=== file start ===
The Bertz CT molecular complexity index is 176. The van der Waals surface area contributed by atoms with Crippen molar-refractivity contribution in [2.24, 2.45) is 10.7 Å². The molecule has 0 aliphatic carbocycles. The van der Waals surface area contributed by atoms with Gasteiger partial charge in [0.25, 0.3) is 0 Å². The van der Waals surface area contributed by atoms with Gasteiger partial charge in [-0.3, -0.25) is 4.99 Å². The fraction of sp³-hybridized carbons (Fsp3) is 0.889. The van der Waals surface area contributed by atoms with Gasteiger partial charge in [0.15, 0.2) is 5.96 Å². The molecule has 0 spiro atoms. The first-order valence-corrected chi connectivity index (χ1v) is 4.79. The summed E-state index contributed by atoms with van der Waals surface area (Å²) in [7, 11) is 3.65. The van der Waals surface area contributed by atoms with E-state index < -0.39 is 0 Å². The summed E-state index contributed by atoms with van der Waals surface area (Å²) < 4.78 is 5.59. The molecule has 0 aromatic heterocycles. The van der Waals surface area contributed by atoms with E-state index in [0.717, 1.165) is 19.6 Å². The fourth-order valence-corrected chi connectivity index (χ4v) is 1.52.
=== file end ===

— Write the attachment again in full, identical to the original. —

The Bertz CT molecular complexity index is 176. The van der Waals surface area contributed by atoms with Crippen molar-refractivity contribution in [2.24, 2.45) is 10.7 Å². The molecule has 0 aliphatic carbocycles. The van der Waals surface area contributed by atoms with Gasteiger partial charge in [0.25, 0.3) is 0 Å². The van der Waals surface area contributed by atoms with Gasteiger partial charge in [-0.3, -0.25) is 4.99 Å². The fraction of sp³-hybridized carbons (Fsp3) is 0.889. The van der Waals surface area contributed by atoms with Gasteiger partial charge in [0.15, 0.2) is 5.96 Å². The molecule has 0 spiro atoms. The first-order valence-corrected chi connectivity index (χ1v) is 4.79. The summed E-state index contributed by atoms with van der Waals surface area (Å²) in [7, 11) is 3.65. The van der Waals surface area contributed by atoms with E-state index < -0.39 is 0 Å². The summed E-state index contributed by atoms with van der Waals surface area (Å²) < 4.78 is 5.59. The molecule has 0 aromatic heterocycles. The van der Waals surface area contributed by atoms with E-state index in [0.717, 1.165) is 19.6 Å². The fourth-order valence-corrected chi connectivity index (χ4v) is 1.52.